On July 6, 2022, Yu Gi Oh! Creator and author Kazuki Takahashi has been found dead, shocking fans around the world. Takahashi’s cause of death was determined to be drowning. Few details surrounding his death were made public at the time, but a new report from the Japanese police department has shed some detail on what has become an increasingly tragic death.
While the Japanese press did not report further details of Takahashi’s death, an American military newspaper known as Stars and Stripes reported that Takahashi died trying to help a US Army officer in rescue three people who were caught in a riptide at Mermaid’s Grotto in Onna, Okinawa. The officer in question was US Army Major Robert Bourgeau, a diving instructor. He was trying to save an 11-year-old girl, her mother and another American soldier who were all trapped in a rip current about 100 yards from shore.
According to Bourgeau, he was unaware that Takahashi was trying to help him at the time. Bourgeau told officials that Takahashi entered the water, however, he did not see Takahashi during the rescue himself. Bourgeau’s dive students are the ones who saw Takahashi in the water before he disappeared. The Japanese Coast Guard spokesman declined to confirm whether Takahashi was involved in the rescue attempt, but several sworn witness statements provided by the military confirmed the details of Bourgeau’s story.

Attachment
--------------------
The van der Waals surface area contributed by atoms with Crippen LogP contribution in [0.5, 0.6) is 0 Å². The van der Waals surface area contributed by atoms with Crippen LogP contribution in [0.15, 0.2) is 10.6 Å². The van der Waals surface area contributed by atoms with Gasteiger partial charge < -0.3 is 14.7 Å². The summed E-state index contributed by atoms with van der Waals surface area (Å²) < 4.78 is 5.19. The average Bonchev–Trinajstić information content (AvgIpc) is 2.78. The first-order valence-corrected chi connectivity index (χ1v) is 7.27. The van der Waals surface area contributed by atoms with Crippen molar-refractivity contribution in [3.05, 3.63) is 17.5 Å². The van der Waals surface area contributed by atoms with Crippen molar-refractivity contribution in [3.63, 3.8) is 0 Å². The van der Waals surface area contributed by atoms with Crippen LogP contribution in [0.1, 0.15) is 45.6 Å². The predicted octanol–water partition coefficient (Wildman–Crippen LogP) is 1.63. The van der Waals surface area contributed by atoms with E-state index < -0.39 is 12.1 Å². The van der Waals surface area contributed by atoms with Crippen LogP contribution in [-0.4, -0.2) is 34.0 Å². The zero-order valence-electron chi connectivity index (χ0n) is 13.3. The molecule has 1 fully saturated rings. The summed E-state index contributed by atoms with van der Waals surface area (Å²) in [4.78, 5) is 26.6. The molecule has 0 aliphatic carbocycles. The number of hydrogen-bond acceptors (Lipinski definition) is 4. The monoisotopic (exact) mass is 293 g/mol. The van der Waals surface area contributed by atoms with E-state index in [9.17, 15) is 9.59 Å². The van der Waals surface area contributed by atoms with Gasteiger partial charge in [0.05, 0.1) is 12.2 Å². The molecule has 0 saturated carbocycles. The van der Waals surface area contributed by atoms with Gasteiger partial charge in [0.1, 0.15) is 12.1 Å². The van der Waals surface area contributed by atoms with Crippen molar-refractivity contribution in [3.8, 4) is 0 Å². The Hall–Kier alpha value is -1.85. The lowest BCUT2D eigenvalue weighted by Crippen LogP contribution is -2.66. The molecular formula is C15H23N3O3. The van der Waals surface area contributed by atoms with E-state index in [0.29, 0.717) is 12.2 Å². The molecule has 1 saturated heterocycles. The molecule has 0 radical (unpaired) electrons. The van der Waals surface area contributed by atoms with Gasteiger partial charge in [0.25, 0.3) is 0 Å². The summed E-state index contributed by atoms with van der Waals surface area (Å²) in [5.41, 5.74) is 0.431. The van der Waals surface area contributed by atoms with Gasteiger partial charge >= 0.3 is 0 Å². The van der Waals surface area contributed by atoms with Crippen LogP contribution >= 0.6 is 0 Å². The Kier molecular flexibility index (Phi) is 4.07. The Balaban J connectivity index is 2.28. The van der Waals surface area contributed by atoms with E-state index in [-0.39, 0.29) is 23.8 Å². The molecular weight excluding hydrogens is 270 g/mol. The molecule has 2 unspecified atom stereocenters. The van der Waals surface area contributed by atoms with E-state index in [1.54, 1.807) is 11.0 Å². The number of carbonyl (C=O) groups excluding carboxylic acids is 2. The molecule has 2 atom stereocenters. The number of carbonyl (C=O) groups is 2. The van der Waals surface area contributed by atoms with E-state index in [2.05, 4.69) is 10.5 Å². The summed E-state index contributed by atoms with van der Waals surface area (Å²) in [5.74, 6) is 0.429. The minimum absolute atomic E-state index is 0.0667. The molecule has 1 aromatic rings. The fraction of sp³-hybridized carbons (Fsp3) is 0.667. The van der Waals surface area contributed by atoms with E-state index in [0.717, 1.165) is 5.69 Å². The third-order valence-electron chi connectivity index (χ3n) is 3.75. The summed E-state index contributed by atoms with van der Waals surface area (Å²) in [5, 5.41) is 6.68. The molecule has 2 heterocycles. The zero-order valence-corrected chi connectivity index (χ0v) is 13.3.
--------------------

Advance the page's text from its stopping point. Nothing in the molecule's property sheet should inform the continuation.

Born on October 4, 1961 in Tokyo, Japan, Kazuki Takahashi rose to fame when he created a manga about a boy who becomes possessed by an ancient spirit who played death games. The manga was called Yu Gi Oh!, and despite the horror elements and dark beginnings, it would eventually become a worldwide sensation when the decision to revamp the series to focus on a card game called Duel Monsters. Retooling the manga (and a later rebooted anime) would result in one of the highest-grossing franchises of all time.
Takahashi completed the Yu Gi Oh! manga on March 8, 2004, but the franchise has survived with spin-offs, manga and anime sequels, and various video games (most under the supervision of master licensor Konami). The card game still has dedicated tournaments to this day. While Takahashi helped with these various projects to varying degrees (mostly character designs), he was ultimately enjoying his retirement. One of his hobbies was scuba diving and he loved being in nature. Many speculated he had a sudden heart attack or a medical condition when his body was discovered floating in the water, having been in the ocean for a few days at the time.
While this story doesn’t make the pain of losing the beloved creator any easier to accept, it should warm the hearts of its fans that their favorite creator died doing something his own characters would have done themselves (he there was a scene in the manga of Yugi jumping into the ocean to save his friend Jounouchi from drowning), making him a hero just as much as the characters he created.
MORE: Remembering Yu-Gi-Oh! Creator Kazuki Takahashi